Another interesting attribute of the installation is its financing – it has not actually cost Toyota anything at all. Instead, the car maker has formed a partnership with UK energy supplier British Gas in which the latter has put up the cash in return for a 25-year lease on the site for a peppercorn rent. British Gas actually gets the return on its investment through a “feed-in” tariff scheme under which it is paid a preferential rate from public sources for the “clean” energy involved to allow for the fact that an equivalent amount has not been drawn from the UK’s national electricity grid. In reality, though, all the electricity actually generated by the installation is used by Toyota. Enabling that to happen requires some further hardware – the electricity has to go through DC to AC conversion and voltage step-up from 400 to 11,000 volts before entering the site’s network, but those are essentially automated processes. The important thing, confirmed by Dave Chapman, assistant general manager for facilities and environment, is that over the first half-year of its operation the installation has proven robust and reliable. According to Chapman, output from the main installation has varied from a low of around 1MW in poor weather conditions to a high of as much as 4MW in bright sunshine. But, he says, providing there is daylight then there will always be some output. “It still works even when it is raining,” he states, adding that by the middle of January this year, total output from the installation amounted to around 1.5GWh. Total annual output is expected to in the region of 4.6GWh, which Toyota estimates should be enough to support the manufacture of 7,000 Auris hybrid vehicles as well as saving around 2,000 tonnes of CO2 emissions over the same period.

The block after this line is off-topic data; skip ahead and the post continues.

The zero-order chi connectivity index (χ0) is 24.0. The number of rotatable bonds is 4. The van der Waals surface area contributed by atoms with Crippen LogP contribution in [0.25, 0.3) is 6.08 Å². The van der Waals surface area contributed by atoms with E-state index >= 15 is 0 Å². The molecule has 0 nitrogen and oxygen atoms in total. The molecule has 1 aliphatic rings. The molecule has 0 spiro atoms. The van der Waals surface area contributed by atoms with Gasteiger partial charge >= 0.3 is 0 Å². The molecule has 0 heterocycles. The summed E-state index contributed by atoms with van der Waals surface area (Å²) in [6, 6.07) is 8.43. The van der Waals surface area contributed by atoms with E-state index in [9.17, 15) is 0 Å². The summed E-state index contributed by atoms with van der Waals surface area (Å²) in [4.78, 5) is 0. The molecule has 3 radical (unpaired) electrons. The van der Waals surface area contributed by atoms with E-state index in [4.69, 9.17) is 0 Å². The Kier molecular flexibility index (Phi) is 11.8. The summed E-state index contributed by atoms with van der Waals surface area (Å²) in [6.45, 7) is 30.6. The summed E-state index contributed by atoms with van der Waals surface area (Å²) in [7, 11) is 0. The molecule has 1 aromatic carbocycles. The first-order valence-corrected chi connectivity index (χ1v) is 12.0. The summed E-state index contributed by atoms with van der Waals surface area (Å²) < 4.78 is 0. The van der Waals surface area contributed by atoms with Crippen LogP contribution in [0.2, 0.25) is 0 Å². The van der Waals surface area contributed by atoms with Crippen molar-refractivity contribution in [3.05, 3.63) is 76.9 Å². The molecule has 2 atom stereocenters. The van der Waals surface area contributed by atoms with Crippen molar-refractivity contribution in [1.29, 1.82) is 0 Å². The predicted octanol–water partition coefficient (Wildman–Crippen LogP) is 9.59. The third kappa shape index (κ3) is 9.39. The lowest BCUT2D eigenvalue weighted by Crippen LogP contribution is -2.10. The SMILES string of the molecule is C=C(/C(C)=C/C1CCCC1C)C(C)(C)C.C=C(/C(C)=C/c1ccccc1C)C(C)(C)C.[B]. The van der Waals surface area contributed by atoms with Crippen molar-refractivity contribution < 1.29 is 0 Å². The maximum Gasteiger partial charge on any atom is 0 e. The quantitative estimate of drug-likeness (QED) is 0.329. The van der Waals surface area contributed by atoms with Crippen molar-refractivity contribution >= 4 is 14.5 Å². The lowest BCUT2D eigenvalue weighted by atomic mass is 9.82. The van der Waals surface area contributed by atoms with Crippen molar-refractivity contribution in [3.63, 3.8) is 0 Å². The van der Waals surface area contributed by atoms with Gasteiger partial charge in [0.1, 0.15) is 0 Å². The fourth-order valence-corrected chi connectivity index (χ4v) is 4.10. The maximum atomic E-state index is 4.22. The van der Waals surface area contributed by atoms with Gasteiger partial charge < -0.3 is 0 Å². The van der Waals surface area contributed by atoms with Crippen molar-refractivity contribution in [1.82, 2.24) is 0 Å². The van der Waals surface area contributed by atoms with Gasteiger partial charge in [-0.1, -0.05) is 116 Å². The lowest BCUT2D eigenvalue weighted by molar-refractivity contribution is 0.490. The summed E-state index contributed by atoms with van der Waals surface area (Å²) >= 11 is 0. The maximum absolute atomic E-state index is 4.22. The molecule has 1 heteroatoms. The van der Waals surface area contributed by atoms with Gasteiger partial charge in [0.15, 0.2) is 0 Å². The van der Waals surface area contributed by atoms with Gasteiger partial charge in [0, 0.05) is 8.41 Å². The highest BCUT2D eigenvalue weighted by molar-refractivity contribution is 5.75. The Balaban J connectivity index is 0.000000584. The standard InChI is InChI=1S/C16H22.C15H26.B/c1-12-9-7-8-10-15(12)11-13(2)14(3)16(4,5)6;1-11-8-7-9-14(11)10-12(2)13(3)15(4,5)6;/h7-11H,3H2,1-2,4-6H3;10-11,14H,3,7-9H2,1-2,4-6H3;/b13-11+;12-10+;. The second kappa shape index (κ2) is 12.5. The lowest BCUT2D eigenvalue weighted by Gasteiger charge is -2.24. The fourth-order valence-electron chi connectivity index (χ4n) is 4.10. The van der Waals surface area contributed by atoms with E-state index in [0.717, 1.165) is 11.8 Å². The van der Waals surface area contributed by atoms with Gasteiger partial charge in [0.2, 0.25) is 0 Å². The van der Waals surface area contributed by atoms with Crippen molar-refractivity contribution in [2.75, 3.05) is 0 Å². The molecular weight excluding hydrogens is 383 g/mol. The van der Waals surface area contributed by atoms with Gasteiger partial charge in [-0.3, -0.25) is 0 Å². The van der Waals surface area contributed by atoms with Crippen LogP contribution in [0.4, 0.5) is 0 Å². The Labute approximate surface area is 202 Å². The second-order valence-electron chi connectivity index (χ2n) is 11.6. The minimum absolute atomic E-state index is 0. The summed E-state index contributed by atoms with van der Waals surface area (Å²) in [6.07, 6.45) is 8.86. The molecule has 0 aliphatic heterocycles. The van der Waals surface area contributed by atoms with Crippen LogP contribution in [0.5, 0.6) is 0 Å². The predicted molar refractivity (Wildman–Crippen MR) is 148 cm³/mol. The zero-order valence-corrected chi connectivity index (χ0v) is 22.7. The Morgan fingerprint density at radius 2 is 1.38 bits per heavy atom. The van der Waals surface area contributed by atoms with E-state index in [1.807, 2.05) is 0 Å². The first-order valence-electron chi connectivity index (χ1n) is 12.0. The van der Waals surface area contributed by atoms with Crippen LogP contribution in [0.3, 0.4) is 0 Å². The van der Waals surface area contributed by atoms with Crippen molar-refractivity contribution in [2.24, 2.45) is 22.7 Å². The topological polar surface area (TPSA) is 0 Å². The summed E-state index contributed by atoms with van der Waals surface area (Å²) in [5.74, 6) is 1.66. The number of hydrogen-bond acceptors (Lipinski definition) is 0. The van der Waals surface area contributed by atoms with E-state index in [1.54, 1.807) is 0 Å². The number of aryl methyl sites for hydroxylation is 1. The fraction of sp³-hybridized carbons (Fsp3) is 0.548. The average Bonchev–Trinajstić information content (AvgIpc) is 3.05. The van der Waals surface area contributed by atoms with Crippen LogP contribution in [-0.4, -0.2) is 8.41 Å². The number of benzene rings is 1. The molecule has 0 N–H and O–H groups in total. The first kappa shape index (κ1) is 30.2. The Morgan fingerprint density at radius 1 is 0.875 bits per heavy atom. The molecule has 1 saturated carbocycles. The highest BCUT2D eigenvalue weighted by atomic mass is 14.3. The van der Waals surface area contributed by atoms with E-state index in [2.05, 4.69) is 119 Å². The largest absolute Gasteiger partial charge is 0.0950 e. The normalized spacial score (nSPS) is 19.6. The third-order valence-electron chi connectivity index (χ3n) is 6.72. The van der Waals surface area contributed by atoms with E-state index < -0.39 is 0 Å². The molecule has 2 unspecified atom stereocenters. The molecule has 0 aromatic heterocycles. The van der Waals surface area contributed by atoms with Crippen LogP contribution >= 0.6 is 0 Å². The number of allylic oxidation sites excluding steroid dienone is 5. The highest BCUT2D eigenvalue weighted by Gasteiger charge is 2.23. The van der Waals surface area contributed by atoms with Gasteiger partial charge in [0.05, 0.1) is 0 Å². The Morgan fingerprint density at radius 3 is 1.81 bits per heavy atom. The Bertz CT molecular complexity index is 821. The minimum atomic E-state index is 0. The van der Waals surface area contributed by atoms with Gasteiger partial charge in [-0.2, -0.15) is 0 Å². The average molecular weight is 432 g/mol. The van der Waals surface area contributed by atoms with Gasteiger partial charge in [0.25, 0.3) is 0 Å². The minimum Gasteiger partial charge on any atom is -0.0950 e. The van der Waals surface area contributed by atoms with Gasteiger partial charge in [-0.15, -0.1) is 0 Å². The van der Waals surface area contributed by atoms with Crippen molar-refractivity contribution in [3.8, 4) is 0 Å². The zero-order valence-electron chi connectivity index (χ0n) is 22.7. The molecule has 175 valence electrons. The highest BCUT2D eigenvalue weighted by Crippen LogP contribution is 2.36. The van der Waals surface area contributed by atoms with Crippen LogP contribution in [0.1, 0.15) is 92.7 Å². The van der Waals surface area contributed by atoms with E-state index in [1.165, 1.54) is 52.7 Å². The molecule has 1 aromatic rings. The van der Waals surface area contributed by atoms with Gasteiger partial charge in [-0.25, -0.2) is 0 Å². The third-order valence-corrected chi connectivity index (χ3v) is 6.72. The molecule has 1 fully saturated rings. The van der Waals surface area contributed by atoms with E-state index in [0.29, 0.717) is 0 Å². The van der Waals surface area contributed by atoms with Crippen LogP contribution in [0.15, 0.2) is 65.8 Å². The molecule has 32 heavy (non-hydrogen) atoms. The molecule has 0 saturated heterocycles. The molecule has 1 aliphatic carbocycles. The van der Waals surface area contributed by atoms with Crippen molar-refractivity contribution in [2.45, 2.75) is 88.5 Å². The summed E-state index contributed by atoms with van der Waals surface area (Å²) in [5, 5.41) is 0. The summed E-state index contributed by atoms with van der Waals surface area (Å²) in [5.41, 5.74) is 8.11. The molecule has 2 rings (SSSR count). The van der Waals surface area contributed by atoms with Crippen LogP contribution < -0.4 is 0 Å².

Being seen to be green